A bylaw enacted 2½ years ago to prohibit Surrey dog owners from tethering their pets for more than four hours in a day has done nothing to improve the lives of chained dogs, says the woman who appealed to the city to take action.
“In effect, nothing has changed for dogs in Surrey,” Janet Olson told Peace Arch News last week. “I think it’s had virtually no effect.”
Olson – a former South Surrey resident who last year pleaded guilty to stealing two dogs, attempting to steal a third and a break-and-enter, having 34 other dog-theft related charges stayed – appeared before Surrey council in April 2012 to lobby for an anti-tethering law, estimating a few hundred dogs in Surrey were living in distressing conditions.
Council members at that time voiced unqualified support.
“I don’t think that there’s one person around this council table that has any disagreement with what you are proposing,” said then-mayor (and now MP) Dianne Watts, noting she was behind the group “150 per cent.”
While thrilled with council’s reaction then, Olson said she was disappointed with the resulting bylaw.
After it passed November 2013, she described the legislation as “unenforceable… perfectly designed to try to appease frustrated animal lovers while at the same time doing nothing to alienate chained-dog owners.”
“It is all appearance without substance,” Olson said.
Last week, the now-Langley resident reiterated that the four-hour limit is impossible to enforce. She told PAN she would like to see it narrowed to a ban on the chaining of unattended dogs, and plans to make that appeal to council this fall.
City officials, however, say the current bylaw is doing exactly what it was intended to – opening the door to educate pet owners and help them build healthier relationships between the owners and their dogs.
“The bylaw, really, from our perspective, is about education,” said Kim Marosevich, the city’s bylaw business operations manager.
“It’s not meant to be the hammer, it’s meant to be an opportunity for our officers to go out and say, hey, do you know…? It’s an opportunity to begin a conversation with a resident.”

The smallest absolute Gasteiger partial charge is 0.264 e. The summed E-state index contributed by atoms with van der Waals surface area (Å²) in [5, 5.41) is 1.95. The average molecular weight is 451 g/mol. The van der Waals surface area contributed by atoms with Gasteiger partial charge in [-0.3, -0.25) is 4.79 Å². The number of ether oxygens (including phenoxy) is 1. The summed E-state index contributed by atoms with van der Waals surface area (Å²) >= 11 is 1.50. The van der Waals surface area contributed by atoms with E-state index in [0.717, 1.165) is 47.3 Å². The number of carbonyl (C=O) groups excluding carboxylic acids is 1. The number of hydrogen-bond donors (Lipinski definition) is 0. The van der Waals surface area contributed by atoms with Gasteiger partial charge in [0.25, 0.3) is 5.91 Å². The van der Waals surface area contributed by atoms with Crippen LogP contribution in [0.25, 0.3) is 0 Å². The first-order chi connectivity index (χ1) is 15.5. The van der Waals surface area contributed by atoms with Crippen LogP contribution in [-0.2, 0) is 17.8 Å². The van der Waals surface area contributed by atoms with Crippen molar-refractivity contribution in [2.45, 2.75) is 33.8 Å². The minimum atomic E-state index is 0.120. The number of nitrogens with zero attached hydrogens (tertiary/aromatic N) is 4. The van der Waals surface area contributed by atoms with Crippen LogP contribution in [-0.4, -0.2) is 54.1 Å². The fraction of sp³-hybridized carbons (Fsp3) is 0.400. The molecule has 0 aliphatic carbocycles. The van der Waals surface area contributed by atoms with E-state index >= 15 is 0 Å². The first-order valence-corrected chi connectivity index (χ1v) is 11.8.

Marosevich said few complaints that come in are specifically regarding tethering, and said in some situations, officers investigating tethering concerns find there is a reason for its use, such as the property is unfenced or there is a history of aggression with the animal.
Olson pointed to a dog in North Surrey as an example of the bylaw’s ineffectiveness. She said neighbours reported concerns with the animal’s condition many times over the years, but it was only seized by the SPCA in mid-April.
The SPCA’s chief prevention and enforcement officer Marcie Moriarty confirmed it was “definitely not a good situation” for the dog, which had lost weight. The complaint, she said, came in on March 26.
Marosevich said the city had “several” files regarding the dog – including one noting a fairly significant bite – and that “there was a lot of work done by both the SPCA and the city” at the property.
She noted the other element at play in the file was that the dog was being used for security purposes; something she said begs a bigger, societal question of dogs’ roles in the world.
Municipalities, she added, don’t have the authority to seize a dog.
Complicating efforts is that provincial legislation sets low standards for pets – there’s no basic legal requirement for pets to be loved and cared for, Marosevich said.
So if it looks like an owner is taking steps to improve their pet’s situation, there is little that officials can do.
While Marosevich said she doesn’t see any advantage to amending the anti-tethering bylaw, Olson said she will continue to push for change.